A family’s tragedy has inspired them to donate automated external defibrillators (AEDs) to two schools in School District No. 83 (North Okanagan-Shuswap).
On Feb. 10, 2018 the unthinkable happened to Rosemary and Andy Foster when their 15 year old grandson died in his sleep. Rosemary, who found him, did CPR until the ambulance arrived but unfortunately it was to no avail.
“The AEDs are a worthwhile cause and something fitting in remembrance of Jeremy. He was an amazing young man, generous, caring and very intelligent. I had big aspirations for him.”
“He would have graduated from Sullivan this year,” Rosemary added.
An autopsy later determined that Jeremy, who had never complained or been diagnosed with any heart-related illness except for an irregular heartbeat, had died of heart complications. He had an enlarged heart and the walls of his heart were already hardening up.
The findings were a shock to his family, who described Jeremy as being very active, riding his bike everywhere, taking part in activities at the 180 Youth at Shuswap Community Church, and enjoying PE at Jackson Campus of Salmon Arm Secondary. “He never complained of pain or fatigue. It was a huge, traumatic, shock to us.”
Rosemary said some time later she was watching the news and she saw a report about a student in Oliver whose life was saved by school staff by using an AED. She said she couldn’t help but think that if she had got to Jeremy quicker with an AED he might have survived. “It might not have saved him but maybe.”
She added that they knew they wanted to do something in Jeremy’s memory but hadn’t decided what. After the news report and speaking to teacher Ken Jamieson, Rosemary and Andy decided to donated two AEDs to the school district in Jeremy’s memory, which are being located at Shuswap Middle School and Carlin Elementary Middle School. The AEDs have now been installed and staff have been trained.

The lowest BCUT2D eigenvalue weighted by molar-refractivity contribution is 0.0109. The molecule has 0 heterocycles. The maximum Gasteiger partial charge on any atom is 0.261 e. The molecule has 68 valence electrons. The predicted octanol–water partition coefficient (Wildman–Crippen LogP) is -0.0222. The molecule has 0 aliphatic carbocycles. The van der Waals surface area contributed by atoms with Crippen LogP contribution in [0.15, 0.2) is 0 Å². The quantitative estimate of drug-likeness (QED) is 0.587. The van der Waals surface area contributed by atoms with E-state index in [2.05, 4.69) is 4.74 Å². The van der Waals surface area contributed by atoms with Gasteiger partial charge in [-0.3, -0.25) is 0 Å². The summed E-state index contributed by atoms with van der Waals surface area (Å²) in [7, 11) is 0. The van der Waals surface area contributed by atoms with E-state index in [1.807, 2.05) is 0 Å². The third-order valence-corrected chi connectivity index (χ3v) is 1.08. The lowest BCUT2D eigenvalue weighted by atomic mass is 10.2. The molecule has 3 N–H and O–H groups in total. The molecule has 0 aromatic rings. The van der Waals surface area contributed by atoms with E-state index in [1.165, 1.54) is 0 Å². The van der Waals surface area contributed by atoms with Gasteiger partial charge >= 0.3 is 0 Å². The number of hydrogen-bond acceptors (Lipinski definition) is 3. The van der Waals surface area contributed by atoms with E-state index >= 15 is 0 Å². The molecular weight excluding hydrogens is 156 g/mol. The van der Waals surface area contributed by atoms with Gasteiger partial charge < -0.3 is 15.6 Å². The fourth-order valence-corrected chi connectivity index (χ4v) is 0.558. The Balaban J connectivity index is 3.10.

“Our thoughts were that we can’t bring Jeremy back but if the AEDs save even one person they are certainly worth the money.”
She added that she was pleased to find out that the AEDs are also available to emergency responders for adults in trouble in the community as well. “I was really pleased at that. They may sit and not be needed for years, but if it’s needed then it is there.”
SD83 now has AEDs at Eagle River Secondary, A.L. Fortune Secondary, Salmon Arm Secondary Jackson and Sullivan campuses thanks to the Advanced Coronary Treatment (ACT) Foundation, a charitable foundation that has established free CPR and defibrillator training programs in secondary schools throughout British Columbia and across Canada.
SD83 also received a donation last spring of an AED from Pinnacle Renewable Energy in Armstrong when company staff decided that they should fundraise and buy an AED for Pleasant Valley Secondary School. There is also an AED at North Shuswap, our most rural school.
This kind and generous donation from Rosemary and Andy means there are now AEDs in place at Carlin Elementary Middle School and Shuswap Middle School.
As the AEDs are installed staff in the receiving school are trained on how to use them.
All AED’s in SD83 schools are Public Access AED’s, readily accessible for public use and registered in the BC PAD Program Registry. The PAD registry ensures the locations of AED’s are available to BC Ambulance Service 9-1-1 dispatchers, during a cardiac arrest, so that Dispatchers can direct rescuers to the precise location of the nearest available AED.
AED’s in SD83 are equipped with a rescue image screen in full colour display along with CPR voice prompts providing step by step directions and live feedback for depth and rate of chest compressions to assist rescuers with high quality CPR. With the simple push of a button, these AEDs can be used on either adult or child patients. The School District’s AEDs are also wi-fi enabled and provide automated self tests to ensure AEDs are always ready for use.
Anyone wishing to donate an AED to SD83 should contact Bev Snow, SD83 Manager of Occupational Health and Safety at 250-832-9415.